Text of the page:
Posts Tagged ‘BNP’

Marikana, Bangladesh, Bahrain & Brazil – 2018

Saturday, August 13th, 2022

Marikana, Bangladesh, Bahrain & Brazil – 2018. One of the joys of London is its multi-cultural nature with so many people from different countries and nationalities working here and many for various reasons choosing to make a new life in the city, and the four protests I photographed on Monday 13th August 2018 reflected that diversity.

Marikana, Bangladesh, Bahrain & Brazil - 2018

London has long been a cosmopolitan place, and has a long history of welcoming people fleeing from persecution and oppression, certainly from the days of the Huguenots and in the late nineteenth century the Jews fleeing pogroms in Eastern Europe. London has also memorials to a number of the liberators of South America who were given refuge here, as well as European revolutionaries such as Karl Marx and Giuseppe Mazzini.

Marikana, Bangladesh, Bahrain & Brazil - 2018

In the twentieth century things began to change, beginning with the Aliens Act 1905 which was aimed at denying entry to ‘undesirable’ Jewish and Eastern European immigrants. But subjects of the British Empire still had free movement, though restrictions were tightened up against those from South Asia after the First World War.

After the Second World War we needed immigrant workers to run public services but also began to set up tight barriers against immigration from the Commonwealth. In the current century we have clearly racist anti-immigrant policies and now even plans to forcibly deport asylum seekers to Rwanda.

There are now many different national communities living in London, often gathered mainly in particular areas of the city. And from these are many groups still highly concerned about events in their countries including some who have come here as political refugees. Often their concerns are shared with others on the left in the UK who come to protest with them.


Justice For Marikana – 6th Anniversary – City of London

Marikana, Bangladesh, Bahrain & Brazil - 2018

South Africa was once a key part of the British Empire, and its mines in particular contributed greatly to the wealth of London and many mining companies are still based in the city. The earliest demonstrations I attended were against British companies and the UK government who supported Apartheid and these and the boycott continued for many years.

34 Striking miners were shot dead by South African police at Lonmin’s Marikana platinum mine in 2012, and three days before the 6th anniversary of the massacre the Marikana Solidarity Collective organised a tour of the City of London protesting outside the premises of investors, insurers and major shareholders profiting from the violence against people and nature in Marikana.

Lonmin plc was founded in London in 1909 as The London and Rhodesian Mining and Land Company Limited and became a huge company. As well as mines the company diversified its interests and for 12 years from 1981-93 was the owner of the Observer newspaper. Even Prime Minister Edward Heath described the company, then notorious as Lonrho, in 1973 as “an unpleasant and unacceptable face of capitalism” for its busting of sanctions against Rhodesia.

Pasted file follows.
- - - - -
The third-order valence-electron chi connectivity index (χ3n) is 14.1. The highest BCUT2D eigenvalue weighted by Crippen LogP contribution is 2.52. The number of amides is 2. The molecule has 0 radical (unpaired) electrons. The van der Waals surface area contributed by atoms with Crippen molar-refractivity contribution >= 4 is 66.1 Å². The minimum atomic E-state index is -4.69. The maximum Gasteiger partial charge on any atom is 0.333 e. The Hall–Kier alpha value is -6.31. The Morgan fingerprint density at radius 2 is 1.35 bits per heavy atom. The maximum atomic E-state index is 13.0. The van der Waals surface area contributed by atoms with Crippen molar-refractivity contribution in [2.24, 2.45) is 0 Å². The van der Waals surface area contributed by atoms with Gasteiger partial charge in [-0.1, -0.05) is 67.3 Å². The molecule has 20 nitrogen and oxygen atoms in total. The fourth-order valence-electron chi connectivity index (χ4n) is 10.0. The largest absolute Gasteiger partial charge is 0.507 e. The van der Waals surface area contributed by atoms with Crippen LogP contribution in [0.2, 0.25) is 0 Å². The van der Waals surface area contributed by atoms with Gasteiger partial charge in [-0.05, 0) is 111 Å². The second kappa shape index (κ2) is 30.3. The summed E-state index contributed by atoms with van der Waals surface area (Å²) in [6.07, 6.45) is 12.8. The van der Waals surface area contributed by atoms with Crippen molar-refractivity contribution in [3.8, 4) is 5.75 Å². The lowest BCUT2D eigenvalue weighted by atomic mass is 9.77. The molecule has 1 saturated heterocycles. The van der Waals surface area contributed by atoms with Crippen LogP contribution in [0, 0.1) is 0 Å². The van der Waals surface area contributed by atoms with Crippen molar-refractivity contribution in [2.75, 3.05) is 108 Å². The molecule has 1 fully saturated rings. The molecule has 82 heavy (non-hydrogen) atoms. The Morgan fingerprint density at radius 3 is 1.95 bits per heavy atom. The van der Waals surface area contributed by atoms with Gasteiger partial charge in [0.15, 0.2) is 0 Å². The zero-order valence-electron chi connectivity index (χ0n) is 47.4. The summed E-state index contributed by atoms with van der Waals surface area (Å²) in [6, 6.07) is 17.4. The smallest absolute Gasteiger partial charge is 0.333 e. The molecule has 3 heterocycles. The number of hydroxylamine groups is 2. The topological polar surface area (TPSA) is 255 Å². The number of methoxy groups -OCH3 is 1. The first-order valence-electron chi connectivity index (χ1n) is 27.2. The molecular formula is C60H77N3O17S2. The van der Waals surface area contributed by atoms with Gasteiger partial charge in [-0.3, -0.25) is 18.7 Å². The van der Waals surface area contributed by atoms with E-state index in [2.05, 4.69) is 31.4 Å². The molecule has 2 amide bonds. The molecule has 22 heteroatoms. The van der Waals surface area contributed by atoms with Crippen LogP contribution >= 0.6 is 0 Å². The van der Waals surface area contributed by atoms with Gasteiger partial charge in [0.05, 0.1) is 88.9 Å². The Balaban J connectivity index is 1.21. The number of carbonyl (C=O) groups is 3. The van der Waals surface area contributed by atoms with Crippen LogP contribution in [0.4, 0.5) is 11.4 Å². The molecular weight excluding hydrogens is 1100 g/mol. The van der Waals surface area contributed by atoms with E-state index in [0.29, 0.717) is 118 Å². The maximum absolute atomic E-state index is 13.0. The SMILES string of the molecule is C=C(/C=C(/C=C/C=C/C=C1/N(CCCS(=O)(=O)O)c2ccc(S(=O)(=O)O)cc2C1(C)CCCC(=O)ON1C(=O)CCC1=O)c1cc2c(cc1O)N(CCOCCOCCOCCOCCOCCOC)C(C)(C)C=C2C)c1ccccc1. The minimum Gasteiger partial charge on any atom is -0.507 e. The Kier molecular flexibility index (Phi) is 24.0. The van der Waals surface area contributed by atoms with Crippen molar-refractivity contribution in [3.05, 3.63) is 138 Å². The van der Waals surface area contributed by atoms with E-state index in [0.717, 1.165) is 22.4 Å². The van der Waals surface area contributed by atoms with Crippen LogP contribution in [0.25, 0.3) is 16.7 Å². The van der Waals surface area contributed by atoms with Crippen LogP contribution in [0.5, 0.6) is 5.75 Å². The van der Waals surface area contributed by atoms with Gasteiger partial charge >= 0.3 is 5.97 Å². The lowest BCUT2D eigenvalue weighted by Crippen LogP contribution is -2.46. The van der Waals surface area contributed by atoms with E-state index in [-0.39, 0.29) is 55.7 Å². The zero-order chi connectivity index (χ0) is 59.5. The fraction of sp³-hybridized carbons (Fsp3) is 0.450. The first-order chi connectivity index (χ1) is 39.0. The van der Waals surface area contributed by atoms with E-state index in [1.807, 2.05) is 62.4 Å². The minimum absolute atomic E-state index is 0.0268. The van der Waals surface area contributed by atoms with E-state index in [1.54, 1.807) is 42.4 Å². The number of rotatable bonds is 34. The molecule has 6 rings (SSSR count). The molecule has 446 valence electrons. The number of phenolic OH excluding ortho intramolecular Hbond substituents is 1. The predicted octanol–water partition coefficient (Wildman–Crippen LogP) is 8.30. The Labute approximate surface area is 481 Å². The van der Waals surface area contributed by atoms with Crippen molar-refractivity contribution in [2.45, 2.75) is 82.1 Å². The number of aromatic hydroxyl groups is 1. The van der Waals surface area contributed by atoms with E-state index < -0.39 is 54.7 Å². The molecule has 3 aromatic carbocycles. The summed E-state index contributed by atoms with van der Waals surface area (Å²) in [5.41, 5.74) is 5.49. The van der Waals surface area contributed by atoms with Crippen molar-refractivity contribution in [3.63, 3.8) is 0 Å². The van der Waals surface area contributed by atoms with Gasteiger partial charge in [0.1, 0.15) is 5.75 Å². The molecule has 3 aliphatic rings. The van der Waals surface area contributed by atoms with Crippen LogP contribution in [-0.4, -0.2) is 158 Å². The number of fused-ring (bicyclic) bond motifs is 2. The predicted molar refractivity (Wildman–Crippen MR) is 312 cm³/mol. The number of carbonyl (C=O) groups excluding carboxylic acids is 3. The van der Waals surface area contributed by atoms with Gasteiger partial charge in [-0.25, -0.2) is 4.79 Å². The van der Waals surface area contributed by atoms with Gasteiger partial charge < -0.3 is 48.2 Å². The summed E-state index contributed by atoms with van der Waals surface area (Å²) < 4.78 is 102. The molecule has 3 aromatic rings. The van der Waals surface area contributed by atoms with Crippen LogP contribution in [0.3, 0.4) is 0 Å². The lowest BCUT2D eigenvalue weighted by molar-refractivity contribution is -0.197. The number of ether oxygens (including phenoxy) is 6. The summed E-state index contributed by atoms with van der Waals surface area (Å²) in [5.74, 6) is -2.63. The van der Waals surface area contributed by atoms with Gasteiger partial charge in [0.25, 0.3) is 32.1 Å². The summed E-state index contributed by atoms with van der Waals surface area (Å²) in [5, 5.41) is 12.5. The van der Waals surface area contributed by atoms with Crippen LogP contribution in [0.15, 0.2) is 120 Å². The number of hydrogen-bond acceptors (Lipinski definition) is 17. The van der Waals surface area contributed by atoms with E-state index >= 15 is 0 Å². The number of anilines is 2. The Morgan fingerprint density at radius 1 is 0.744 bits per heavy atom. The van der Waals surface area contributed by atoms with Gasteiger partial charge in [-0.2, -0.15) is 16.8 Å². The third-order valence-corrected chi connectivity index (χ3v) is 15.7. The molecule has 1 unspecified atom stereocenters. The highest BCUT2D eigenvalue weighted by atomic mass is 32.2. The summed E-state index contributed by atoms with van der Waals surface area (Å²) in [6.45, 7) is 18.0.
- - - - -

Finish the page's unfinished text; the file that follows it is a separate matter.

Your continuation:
The protesters carried banners and large portraits of some of the murdered miners. They met up at St Paul’s Cathedral and then left to march to the offices of several investors, insurers and shareholders profiting from the violence at Marikana, calling for those responsible to be brought to justice and for reparations to be made to their dependents and to those survivors who were injured and arrested. The tour ended outside the London offices of BASF who are the major customers for the platinum mined at Marikana.

Justice For Marikana – 6th Anniversary


Release Bangladeshi opposition leader Khaleda Zia -Downing St

The Bangladeshi Nationalist Party UK protested opposite Downing St for the release of their party leader, Begum Khaleda Zia, jailed in February for five years for embezzlement of international funds donated to Zia Orphanage Trust.

Khaleda Zia was the First Lady of Bangladesh during the presidency of her husband Ziaur Rahman who founded the Bangladesh Nationalist Party (BNP) in the late 1970s, was Bangladesh’s first female head of government from 1991-6 after the BNP won the country’s first democratic election in 20 years, and served as prime minister later in 2001-6.

The BNP claim the charge against her was politically motivated. Her son has also been sentenced to 10 years in jail but remains in London. Some Bangladeshi friends say there is little to chose between Zia and her rival, Sheikh Hasina Wazed, leader of the Awami League and Prime Minister of Bangladesh since January 2009. They say both are corrupt and neither represents the interests of the people of their country.

Release Bangladeshi opposition leader


Attack on Bahrain Embassy hunger striker – Bahrain Embassy, Belgrave Sq

Inminds Islamic human rights organisation protested outside the Bahrain embassy after an attack in the early hours of the previous morning on hunger striker Ali Mushaima who was on hunger strike there since the start of August to save the life of his father Hassan Mushaima, one of the leaders of the 2011 mass movement that peacefully called for human rights and democratic reforms in Bahrain.

Inminds had protested in support of the Ali Mushima three days earlier, calling for the release of his father and all the other 5000 Bahraini prisoners of conscience languishing in the Al-Khalifa regimes jails and for and end of the dictatorship’s crimes against the Bahraini people.

Police had failed to properly investigate the early morning attack when a bucket of an unknown liquid was thrown over the hunger striker on the pavement below from the Ambassador’s balcony, but came to harass the protesters, trying to prevent them protesting in front of the balcony.

The protesters refused to move and then performed a rather unrehearsed short play in which Theresa May sold arms to the Bahraini dictator which he used to shoot protesters, who were then chained up. Unlike in real life the International Criminal Court came to their rescue, released them and condemned the Bahraini regime for their crimes against humanity.